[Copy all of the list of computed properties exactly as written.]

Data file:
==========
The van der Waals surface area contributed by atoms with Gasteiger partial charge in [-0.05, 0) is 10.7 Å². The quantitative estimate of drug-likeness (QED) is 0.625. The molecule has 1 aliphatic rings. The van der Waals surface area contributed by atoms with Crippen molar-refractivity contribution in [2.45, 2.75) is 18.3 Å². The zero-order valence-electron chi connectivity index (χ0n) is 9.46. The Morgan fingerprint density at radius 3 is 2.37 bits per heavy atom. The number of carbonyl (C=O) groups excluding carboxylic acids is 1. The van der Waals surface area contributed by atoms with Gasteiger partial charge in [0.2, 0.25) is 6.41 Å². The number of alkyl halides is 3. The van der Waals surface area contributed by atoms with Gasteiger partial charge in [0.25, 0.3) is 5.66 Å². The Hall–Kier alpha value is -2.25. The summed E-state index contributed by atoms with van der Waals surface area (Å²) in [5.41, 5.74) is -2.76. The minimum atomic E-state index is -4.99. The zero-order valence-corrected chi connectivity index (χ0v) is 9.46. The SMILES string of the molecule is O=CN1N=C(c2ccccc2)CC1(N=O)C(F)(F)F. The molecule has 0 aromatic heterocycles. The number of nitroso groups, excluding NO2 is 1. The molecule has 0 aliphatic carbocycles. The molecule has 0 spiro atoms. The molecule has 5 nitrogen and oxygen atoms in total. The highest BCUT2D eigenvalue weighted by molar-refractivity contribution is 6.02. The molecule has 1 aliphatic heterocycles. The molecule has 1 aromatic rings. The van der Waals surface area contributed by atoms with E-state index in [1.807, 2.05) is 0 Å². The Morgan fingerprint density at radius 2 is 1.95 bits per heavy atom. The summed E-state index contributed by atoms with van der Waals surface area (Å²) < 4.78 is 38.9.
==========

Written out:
The van der Waals surface area contributed by atoms with Gasteiger partial charge in [-0.05, 0) is 10.7 Å². The quantitative estimate of drug-likeness (QED) is 0.625. The molecule has 1 aliphatic rings. The van der Waals surface area contributed by atoms with Crippen molar-refractivity contribution in [2.45, 2.75) is 18.3 Å². The zero-order valence-electron chi connectivity index (χ0n) is 9.46. The Morgan fingerprint density at radius 3 is 2.37 bits per heavy atom. The number of carbonyl (C=O) groups excluding carboxylic acids is 1. The van der Waals surface area contributed by atoms with Gasteiger partial charge in [0.2, 0.25) is 6.41 Å². The number of alkyl halides is 3. The van der Waals surface area contributed by atoms with Gasteiger partial charge in [0.25, 0.3) is 5.66 Å². The Hall–Kier alpha value is -2.25. The summed E-state index contributed by atoms with van der Waals surface area (Å²) in [5.41, 5.74) is -2.76. The minimum atomic E-state index is -4.99. The zero-order valence-corrected chi connectivity index (χ0v) is 9.46. The SMILES string of the molecule is O=CN1N=C(c2ccccc2)CC1(N=O)C(F)(F)F. The molecule has 0 aromatic heterocycles. The number of nitroso groups, excluding NO2 is 1. The molecule has 0 aliphatic carbocycles. The molecule has 0 spiro atoms. The molecule has 5 nitrogen and oxygen atoms in total. The highest BCUT2D eigenvalue weighted by molar-refractivity contribution is 6.02. The molecule has 1 aliphatic heterocycles. The molecule has 1 aromatic rings. The van der Waals surface area contributed by atoms with E-state index in [1.807, 2.05) is 0 Å². The Morgan fingerprint density at radius 2 is 1.95 bits per heavy atom. The summed E-state index contributed by atoms with van der Waals surface area (Å²) < 4.78 is 38.9.